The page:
General Data Protection Regulation

The European General Data Protection Regulation (GDPR) was proposed on January 25, 2012 because the current EU Data Protection Directive does not sufficiently consider the important aspects of data protection in our rapidly changing environment which includes globalization, social networks, and cloud computing. As such, the European Commission determined that new guidelines for data protection and privacy were required and proposed GDPR as a comprehensive reform to the Data Protection Act of 1998. 

The single data protection regulation which is scheduled to be adopted by the end of 2015 and take effect after a transition of two years, will have immediate effect on the 28 EU countries after the two year transition period without requiring any additional legislation by EU state governments. The GDPR will expand the Data Protection Directive to all companies vs just government agencies and will apply to all EU countries because of its regulatory aspect. Employee data might be excluded from GDPR and be subject to individual country regulations.

There will also be one Single Data Protection Authority (DPA) responsible for each company depending on where the Company is based. A European Data Protection Board will coordinate the DPAs. 

The key elements of the GDPR include the creation of a single set of rules, increased enforcement powers including an increase in potential fines, a duty on organizations to report breaches within 24 hours, and provisions giving people easier access to and more control over their personal data including a "right to be forgotten" and introduction of "data portability".

General Data Protection Regulation key areas include:

  • Establishment of a single regulation which will be valid in all EU member states and impact all businesses.
  • A "right to be forgotten" rule will allow EU citizens to have their personal data deleted if there are no valid reasons for retention.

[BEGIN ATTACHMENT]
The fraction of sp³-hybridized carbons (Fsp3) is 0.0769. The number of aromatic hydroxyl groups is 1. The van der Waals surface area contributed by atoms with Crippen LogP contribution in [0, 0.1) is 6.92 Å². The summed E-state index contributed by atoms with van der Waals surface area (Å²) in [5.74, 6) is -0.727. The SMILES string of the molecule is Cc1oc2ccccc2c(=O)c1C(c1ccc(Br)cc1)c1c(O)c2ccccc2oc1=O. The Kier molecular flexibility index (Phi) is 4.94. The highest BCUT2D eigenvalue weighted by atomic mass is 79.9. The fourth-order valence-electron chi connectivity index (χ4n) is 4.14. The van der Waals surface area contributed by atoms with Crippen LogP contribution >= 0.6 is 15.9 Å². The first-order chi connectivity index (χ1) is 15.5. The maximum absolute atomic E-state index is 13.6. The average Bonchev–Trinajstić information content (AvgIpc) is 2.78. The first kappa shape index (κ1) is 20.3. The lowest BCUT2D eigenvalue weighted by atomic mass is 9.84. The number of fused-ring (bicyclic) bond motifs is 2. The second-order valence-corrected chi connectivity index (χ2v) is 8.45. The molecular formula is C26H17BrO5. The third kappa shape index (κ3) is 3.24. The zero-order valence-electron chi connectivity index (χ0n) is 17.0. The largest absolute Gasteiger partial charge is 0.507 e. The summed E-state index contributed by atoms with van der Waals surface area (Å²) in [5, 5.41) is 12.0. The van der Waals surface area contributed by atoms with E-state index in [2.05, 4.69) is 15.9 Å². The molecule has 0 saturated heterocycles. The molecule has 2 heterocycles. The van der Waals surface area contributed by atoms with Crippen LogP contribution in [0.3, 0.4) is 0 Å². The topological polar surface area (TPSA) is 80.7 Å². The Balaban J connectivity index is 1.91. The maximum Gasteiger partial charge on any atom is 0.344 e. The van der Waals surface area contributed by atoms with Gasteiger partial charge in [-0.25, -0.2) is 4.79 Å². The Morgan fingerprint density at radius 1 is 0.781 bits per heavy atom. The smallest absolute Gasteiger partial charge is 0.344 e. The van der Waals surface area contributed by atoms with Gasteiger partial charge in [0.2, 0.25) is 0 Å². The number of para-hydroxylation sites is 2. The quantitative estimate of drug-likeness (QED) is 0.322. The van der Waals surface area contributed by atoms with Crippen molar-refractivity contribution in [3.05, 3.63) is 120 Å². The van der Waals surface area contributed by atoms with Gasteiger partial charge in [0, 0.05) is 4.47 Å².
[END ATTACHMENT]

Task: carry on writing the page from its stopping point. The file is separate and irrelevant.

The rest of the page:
• Companies based outside of Europe will have to apply the GDPR rules when offering services in the EU.
  • Data protection authorities will be able to impose fines of up to €1million or up to 2% of global annual turnover if companies fail to comply.
  • The establishment of a "one-stop shop" will allow businesses to deal with one authority instead of different regulatory bodies in each EU country in which it operates. Individuals will only have to deal with home national protection authority in their language, regardless of where the data is processed.

Despite general agreement in these key areas, there are still a number of major differences of opinion which will need to be reconciled through negotiations between the Commission, the European Parliament and the Council.

Whether GDPR will be adopted by the end of 2015 is uncertain, however, progress is being made and we could witness the introduction of the GDPR in as early as 2016. For businesses, it is important to implement a data protection plan immediately which not only addresses the personal information of customers, but also all important business data which require protection to ensure business viability.

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